• Adoptapet.com. This pet adoption site is the largest in existence. It originated as a way to end pet overpopulation in Los Angeles shelters. Today, over 12,000 shelters, rescue groups, humane societies, and SPCAs use this website to advertise their adoptable pets.

  • Local SPCA websites. Most local SPCA organizations have websites and Facebook pages that feature pictures and descriptions of all dogs available for adoption.

  • Private shelters and rescue groups. Some dog shelters and rescue groups also run their own websites and social media pages where you can peruse the profiles and photos of dogs up for adoption. This gives you an idea of what to expect before meeting an animal in person.

Pet store chains

Unlike some other pet stores, PetSmart and Petco refuse to sell dogs that have been bred in puppy mills. Instead, both of these chain stores team up with local humane societies and rescue groups to provide viewing opportunities for people interested in adopting a pet.

PetSmart has its own PetSmart Charities, a separate non-profit organization that operates over 1,600 in-store adoption centers around the country. Petco's non-profit organization, Petco Love, has more than 4,000 animal welfare partners and helps to run adoption centers in over 1,500 Petco stores nationwide.

Visit the Petco or PetSmart website to find your nearest adoption center.

white dog wearing a yellow bandana that reads "adopt me"

American Kennel Club Rescue Network

The American Kennel Club (AKC) Rescue Network is dedicated to rehoming purebred dogs. There's a common misconception that purebred dogs are never available for adoption, but sadly, that is far from the truth.

The network comprises more than 450 rescue groups representing 160 dog breeds across the country, so it's well worth checking out if you want to welcome an adoptable purebred dog into your home. You'll find all the details and a list of breed groups in the network on the AKC website.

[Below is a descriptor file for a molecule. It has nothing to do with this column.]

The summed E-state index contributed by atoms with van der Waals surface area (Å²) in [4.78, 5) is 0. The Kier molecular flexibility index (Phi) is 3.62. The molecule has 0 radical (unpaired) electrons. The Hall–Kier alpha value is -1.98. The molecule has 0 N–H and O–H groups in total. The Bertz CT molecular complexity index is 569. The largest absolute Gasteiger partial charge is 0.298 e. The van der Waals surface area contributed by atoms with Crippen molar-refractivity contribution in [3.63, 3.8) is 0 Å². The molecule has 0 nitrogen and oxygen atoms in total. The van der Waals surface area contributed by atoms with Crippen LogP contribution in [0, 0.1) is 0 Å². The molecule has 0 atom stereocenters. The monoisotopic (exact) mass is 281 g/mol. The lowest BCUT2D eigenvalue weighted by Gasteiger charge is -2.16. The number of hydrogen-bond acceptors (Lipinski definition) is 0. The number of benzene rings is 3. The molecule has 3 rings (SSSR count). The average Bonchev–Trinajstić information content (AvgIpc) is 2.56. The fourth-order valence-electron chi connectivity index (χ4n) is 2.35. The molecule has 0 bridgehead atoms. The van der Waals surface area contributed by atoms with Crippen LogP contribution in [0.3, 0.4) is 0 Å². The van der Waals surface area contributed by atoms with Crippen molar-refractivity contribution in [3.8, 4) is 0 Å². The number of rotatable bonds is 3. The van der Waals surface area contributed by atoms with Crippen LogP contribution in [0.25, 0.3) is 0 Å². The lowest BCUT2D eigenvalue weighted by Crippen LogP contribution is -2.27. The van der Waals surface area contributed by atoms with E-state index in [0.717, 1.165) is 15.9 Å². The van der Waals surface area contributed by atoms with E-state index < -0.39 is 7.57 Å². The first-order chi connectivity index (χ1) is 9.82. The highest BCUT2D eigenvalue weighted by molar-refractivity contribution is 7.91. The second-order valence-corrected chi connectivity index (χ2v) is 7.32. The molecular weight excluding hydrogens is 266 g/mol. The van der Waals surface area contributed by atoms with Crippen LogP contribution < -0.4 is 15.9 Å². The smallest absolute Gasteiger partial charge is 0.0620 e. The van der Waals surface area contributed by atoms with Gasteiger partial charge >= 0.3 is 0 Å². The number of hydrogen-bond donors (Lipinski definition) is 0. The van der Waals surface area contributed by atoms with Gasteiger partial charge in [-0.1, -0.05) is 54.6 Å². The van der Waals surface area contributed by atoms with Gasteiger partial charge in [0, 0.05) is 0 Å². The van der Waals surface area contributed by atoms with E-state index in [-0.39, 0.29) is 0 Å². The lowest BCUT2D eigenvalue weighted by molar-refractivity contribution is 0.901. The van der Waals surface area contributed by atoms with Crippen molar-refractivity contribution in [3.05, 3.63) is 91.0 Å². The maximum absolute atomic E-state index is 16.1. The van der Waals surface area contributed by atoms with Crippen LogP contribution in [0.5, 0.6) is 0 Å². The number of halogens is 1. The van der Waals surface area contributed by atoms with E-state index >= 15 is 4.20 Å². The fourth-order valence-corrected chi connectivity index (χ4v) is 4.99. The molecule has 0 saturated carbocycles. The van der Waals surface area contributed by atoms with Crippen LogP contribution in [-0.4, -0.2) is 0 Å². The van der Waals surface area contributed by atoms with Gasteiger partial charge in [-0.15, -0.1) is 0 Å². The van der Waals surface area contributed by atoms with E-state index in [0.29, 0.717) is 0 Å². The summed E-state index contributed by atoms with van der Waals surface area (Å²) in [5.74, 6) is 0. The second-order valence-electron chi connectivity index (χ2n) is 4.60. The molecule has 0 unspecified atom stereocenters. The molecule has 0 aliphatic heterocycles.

Best Friends Animal Society

Best Friends Animal Society is the largest no-kill rescue facility in America. Its Utah sanctuary is a temporary home for around 1,600 dogs, cats, birds, horses, and more. However, it now also has operations in Los Angeles, New York, Atlanta, Houston, and elsewhere, plus a network of shelters, rescue groups, and animal welfare organizations around the country.

You can visit the sanctuary in person, or check out Best Friends' adoption centers on the West and East Coast. If that's not an option for you, Best Friends also offers pictures and information on all adoptable animals on its website.

Hearts United for Animals

Located in Nebraska, Hearts United for Animals is an animal welfare organization, sanctuary, and no-kill shelter situated on a 65-acre farm. But unlike many other rescue groups, Hearts United for Animals offers long-distance adoptions.

All adoptable animals have a profile on the organization’s website. Once you've completed an application and passed a home visit, the rescue is able to transport your new dog to your home — even via airplane if necessary! Hearts United for Animals has also rescued more than 10,000 dogs from puppy mills.

Looking for places to adopt a dog near you? The shelters, rescue groups, organizations, and websites above are excellent starting points on your journey to finding your perfect pet.

Insuring your new fur-baby as soon as “pawssible” is essential for preventing high vet care costs. Start comparing insurance plans from leading insurers and save over $270 a year.